Inorganic linker in organic framework

Introduction

The hybrid engine is about applying different engines or settings to different regions. There are several different reasons to do so, but the most common one is performance. We will here look at inserting an organic linker in a system comprised of otherwise organic material.

Covalent organic frameworks

Covalent organic frameworks are built of small organic units. As anyone with a little bit of LEGO experience knows: there are infinite many ways to assemble small units. Understandably this a hot topic in material science. Organic systems are reasonably well described by the fast DFTB method. But what if we want to introduce a new inorganic block, for which DFTB fails.

Solution

Apply the fast method (DFTB) to most of the system, and only use DFT for the inorganic linker and it’s direct surrounding.

Setup with AMSinput

1. Download the xyz file of the system
2. In AMSinput select File → Import coordinates and select the file you just downloaded

This is what the structure looks like

../_images/pic1.png

Most of the rings are made of organic material, except for the (inorganic) linker in the middle.

Define the QM region

We want our linker in the QM region but also the two directly neighboring organic rings. Make the selection as shown in the picture.

../_images/pic2.png

Using shift and click-dragging you can fairly easily select the three building blocks. In the end 21 atoms should be selected.

Tip

When there are bonds sticking out of the QM region, capping atoms will be added to the QM region to satisfy dangling bonds. The main rule is that you better not break very strong bonds, and it is recommended to use the menu item Selection → Make selection cappable. In this case nothing happens, as the selection was already sensible.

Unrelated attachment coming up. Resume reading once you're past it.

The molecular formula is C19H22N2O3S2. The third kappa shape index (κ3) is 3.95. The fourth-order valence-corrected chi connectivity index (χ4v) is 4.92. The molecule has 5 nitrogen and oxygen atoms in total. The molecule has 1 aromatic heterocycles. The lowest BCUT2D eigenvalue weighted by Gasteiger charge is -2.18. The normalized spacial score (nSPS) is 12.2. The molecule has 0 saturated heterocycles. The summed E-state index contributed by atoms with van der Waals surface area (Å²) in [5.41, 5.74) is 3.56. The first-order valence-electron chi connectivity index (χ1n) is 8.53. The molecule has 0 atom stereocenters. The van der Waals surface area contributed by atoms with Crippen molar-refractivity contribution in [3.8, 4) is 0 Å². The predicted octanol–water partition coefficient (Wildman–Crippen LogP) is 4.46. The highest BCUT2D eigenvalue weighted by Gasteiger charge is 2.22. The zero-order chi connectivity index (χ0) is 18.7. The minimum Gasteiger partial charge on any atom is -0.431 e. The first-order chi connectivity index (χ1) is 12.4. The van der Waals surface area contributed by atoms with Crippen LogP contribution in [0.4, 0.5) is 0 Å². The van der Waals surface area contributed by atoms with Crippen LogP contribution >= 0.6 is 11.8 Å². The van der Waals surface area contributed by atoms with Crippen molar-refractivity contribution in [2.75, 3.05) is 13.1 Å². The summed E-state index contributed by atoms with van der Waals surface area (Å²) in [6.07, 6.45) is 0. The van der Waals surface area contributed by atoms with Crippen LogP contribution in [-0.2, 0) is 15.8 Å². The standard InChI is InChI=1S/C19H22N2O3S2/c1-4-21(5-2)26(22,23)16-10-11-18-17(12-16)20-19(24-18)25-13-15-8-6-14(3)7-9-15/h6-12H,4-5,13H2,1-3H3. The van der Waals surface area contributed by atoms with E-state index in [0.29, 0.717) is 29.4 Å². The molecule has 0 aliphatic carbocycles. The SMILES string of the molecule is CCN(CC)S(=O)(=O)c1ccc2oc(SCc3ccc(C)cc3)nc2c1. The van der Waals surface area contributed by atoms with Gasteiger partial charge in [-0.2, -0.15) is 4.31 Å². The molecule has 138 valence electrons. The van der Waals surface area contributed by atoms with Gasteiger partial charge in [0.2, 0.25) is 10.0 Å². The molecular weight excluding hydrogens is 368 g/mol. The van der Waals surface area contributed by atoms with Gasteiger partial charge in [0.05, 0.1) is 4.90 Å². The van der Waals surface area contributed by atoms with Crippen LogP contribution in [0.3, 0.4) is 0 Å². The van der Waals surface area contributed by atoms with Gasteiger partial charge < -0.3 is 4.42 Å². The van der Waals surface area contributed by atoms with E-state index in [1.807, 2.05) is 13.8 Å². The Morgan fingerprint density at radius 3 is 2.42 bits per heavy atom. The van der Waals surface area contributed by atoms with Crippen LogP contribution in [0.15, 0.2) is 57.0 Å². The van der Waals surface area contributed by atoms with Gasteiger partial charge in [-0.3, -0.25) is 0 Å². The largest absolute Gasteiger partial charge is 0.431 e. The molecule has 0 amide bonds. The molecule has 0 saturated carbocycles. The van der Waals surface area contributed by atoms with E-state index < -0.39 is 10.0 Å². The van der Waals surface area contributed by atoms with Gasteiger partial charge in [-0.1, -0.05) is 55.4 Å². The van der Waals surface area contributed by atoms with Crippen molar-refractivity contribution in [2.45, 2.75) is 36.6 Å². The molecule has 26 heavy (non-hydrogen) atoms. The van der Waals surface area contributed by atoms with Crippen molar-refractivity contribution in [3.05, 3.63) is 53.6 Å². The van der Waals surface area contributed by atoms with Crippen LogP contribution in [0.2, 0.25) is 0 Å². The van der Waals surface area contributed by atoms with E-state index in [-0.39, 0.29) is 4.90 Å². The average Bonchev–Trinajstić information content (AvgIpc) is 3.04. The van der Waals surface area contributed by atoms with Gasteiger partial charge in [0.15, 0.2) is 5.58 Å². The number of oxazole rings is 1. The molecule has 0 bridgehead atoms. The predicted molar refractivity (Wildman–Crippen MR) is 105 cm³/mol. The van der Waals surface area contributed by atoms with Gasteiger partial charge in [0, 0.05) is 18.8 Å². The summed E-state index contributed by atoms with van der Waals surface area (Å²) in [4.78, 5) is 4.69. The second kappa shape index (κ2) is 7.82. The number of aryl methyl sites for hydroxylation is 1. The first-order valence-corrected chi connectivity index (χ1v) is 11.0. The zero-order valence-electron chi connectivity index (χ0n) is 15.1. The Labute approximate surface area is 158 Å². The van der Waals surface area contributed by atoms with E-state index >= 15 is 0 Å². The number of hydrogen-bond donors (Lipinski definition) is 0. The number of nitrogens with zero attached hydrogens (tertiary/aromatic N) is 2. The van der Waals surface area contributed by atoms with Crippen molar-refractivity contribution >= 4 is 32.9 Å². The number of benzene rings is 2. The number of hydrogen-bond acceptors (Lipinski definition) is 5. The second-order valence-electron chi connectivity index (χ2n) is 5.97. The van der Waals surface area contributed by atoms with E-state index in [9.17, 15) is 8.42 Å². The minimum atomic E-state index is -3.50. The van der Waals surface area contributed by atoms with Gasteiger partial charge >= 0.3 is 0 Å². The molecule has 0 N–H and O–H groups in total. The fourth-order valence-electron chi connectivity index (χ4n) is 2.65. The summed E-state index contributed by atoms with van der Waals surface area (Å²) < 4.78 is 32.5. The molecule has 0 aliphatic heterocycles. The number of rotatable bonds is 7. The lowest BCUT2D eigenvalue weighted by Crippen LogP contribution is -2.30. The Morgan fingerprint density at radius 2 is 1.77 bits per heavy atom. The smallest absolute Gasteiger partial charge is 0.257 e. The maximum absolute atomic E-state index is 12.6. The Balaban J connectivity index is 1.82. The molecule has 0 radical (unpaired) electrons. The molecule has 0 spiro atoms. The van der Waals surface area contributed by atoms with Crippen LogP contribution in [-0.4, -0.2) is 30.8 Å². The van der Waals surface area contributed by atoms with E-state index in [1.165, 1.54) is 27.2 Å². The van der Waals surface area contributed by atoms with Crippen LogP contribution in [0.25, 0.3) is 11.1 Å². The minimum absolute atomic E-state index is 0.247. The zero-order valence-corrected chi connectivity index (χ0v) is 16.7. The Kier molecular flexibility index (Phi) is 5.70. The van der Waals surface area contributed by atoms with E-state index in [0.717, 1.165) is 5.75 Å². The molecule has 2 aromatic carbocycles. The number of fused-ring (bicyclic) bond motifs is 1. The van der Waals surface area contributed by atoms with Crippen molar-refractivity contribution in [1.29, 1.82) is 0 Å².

Now define the QM region. Use Model → Regions, and click on the plus region, and rename it to “qm”

../_images/pic3.png

Setup the Hybrid Engine

Switch the engine from Band to Hybrid. As you can see there is a Method being either “Energy Terms” or “QMMM”. Technically we will be using the “Energy Terms” but for this simple example this is more simply achieved by choosing the “QMMM” radio button.

1. Click the “QMMM” radio button
2. Set “Embedding” to “Mechanical”
3. Set the engine for the qm region to “Band”
4. Set the engine for the remaining region to “DFTB”

The panel should look like this

../_images/pic4.png

At the bottom you see the names of the two engines.

1. Click at the bottom on “BAND 1”
2. Enable “Unrestricted”
3. Set the basis set to TZP

The panel should look like this

../_images/pic5.png

And that is it.

Results

Running this calculation will take quite while. It is interesting to compare the results for three different calculations

    1. The whole system with the cheap DFTB engine
    1. The system with the Hybrid engine
    1. The whole system with the BAND (DFT) engine

The first calculation is quick, the second one a bit more expensive, and the last one is a lot more expensive.

Here are the final geometries for the three calculations

The DFTB result displays a symmetric solution (plane tilted a bit) From exactly above the linker looks flat.

../_images/dftbresult.png

The Hybrid Engine produces an asymmetric solution

../_images/hybridresult.png

Also the Band engine shows the asymmetric solution.

../_images/hybridresult.png
Examine the three geometries (from the xyz files) with either AMSinput or AMSView from several angles

Conclusions

  • For this system full DFTB gives very a different geometry as compared to DFT.
  • The hybrid result resembles closely the full DFT one (at one tenth of the time).
  • With the hybrid engine we can fix the inorganic part, wrongly described by the DFTB method.